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I used a Wyeast Oktoberfest strain - as I'm at the office I don't have my notes with me so the exact strain i'm not sure of. I'm wondering if the taste will subside with time or if it's something that will get worse/stay the same?

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Old 09-24-2012, 08:23 PM   #4
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I would hazard a guess that maybe just maybe some time will help the funk to subside. I have a massive (10%) pale ale that I left on the yeast cake too long that came out tasting very much of soap and cloves. The only batch I've ever considered tossing. 4 months in a closet made it drinkable. It's not perfect, but I can drink it and almost enjoy it. If yours isn't as bad of a starting taste as mine (I can almost assure it is not), then you're already ahead of the game Let it age out, forget about it a bit, and continue on down the pipeline. If it gets better, awesome. If it doesn't, then hey...at least your pipeline is full again.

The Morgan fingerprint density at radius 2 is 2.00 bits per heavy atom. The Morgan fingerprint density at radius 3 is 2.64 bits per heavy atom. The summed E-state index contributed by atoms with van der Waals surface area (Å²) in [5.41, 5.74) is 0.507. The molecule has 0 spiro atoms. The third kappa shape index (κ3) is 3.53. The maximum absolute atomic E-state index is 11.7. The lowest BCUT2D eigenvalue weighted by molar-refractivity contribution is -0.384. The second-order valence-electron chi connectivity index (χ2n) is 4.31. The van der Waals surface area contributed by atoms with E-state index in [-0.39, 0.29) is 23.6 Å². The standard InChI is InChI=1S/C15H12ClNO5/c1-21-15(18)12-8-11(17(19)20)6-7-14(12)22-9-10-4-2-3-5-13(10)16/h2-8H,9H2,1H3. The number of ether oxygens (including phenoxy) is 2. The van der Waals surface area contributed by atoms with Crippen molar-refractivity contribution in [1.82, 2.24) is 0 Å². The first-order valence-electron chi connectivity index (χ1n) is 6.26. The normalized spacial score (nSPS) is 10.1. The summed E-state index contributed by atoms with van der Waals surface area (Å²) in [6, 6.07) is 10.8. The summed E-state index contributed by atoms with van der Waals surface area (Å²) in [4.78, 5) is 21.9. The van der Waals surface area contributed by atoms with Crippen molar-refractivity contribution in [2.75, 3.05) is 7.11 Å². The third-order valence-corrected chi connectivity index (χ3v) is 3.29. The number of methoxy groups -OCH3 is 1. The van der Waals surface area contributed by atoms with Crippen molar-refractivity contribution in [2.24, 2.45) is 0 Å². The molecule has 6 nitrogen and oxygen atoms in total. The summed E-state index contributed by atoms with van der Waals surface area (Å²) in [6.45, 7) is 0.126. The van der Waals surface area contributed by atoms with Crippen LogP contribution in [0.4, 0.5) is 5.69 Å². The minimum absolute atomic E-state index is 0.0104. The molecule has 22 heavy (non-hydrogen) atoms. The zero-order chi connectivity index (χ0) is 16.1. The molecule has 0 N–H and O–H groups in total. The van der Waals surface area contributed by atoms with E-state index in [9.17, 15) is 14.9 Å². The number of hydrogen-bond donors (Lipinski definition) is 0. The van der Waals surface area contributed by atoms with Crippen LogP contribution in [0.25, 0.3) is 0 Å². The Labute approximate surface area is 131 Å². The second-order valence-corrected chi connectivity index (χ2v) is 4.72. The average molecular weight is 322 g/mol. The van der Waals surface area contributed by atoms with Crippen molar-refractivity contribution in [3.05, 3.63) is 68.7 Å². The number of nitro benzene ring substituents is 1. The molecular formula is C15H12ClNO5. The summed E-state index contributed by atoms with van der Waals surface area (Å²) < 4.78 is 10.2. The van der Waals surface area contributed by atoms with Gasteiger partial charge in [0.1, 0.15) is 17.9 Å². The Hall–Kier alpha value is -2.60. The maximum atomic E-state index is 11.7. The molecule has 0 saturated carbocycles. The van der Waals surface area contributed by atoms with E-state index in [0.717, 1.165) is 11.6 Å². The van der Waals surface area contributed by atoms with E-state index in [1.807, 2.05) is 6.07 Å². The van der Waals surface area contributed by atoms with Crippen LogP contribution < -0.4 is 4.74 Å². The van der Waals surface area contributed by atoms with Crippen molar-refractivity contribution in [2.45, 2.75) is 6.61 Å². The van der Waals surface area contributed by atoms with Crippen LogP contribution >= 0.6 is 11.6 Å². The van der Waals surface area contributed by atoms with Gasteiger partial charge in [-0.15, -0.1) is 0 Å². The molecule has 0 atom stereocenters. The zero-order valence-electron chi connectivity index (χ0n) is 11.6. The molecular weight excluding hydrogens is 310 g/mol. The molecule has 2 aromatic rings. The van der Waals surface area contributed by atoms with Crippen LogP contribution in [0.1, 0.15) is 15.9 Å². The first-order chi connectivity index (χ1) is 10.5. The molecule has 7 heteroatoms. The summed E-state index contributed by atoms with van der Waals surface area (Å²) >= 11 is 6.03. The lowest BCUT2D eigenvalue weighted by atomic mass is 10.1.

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Old 09-24-2012, 08:29 PM   #5
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Wyeast Octoberfest Lager Blend
Temperature Range: 48-58° F (9-14° C)

Sorry I meant esters (fruit, banana) and not phenols (spice, clove). From what I know, in addition to the warmer temperature, underpitching yeast might result similar result.

I read somewhere that hops aroma decrease rapidly while malt taste slowly increases for months before dropping out. This increase might result in hiding other tastes?

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Old 09-24-2012, 11:09 PM   #6
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Quote:
Originally Posted by BigPoppa502 View Post
I

Observations:
1.) I didn't lager this at a lower temp (partially due to the fact that I was moving and my keezer was down and also because I've heard that some lager yeasts can ferment at slightly higher temps and still make a great beer).
2.) I let this batch sit on the cake a lot longer than I have any other batches I've made. (Probably 6 weeks post primary fermentation)
3.) I only racked it once before bottling, though it was pretty clear.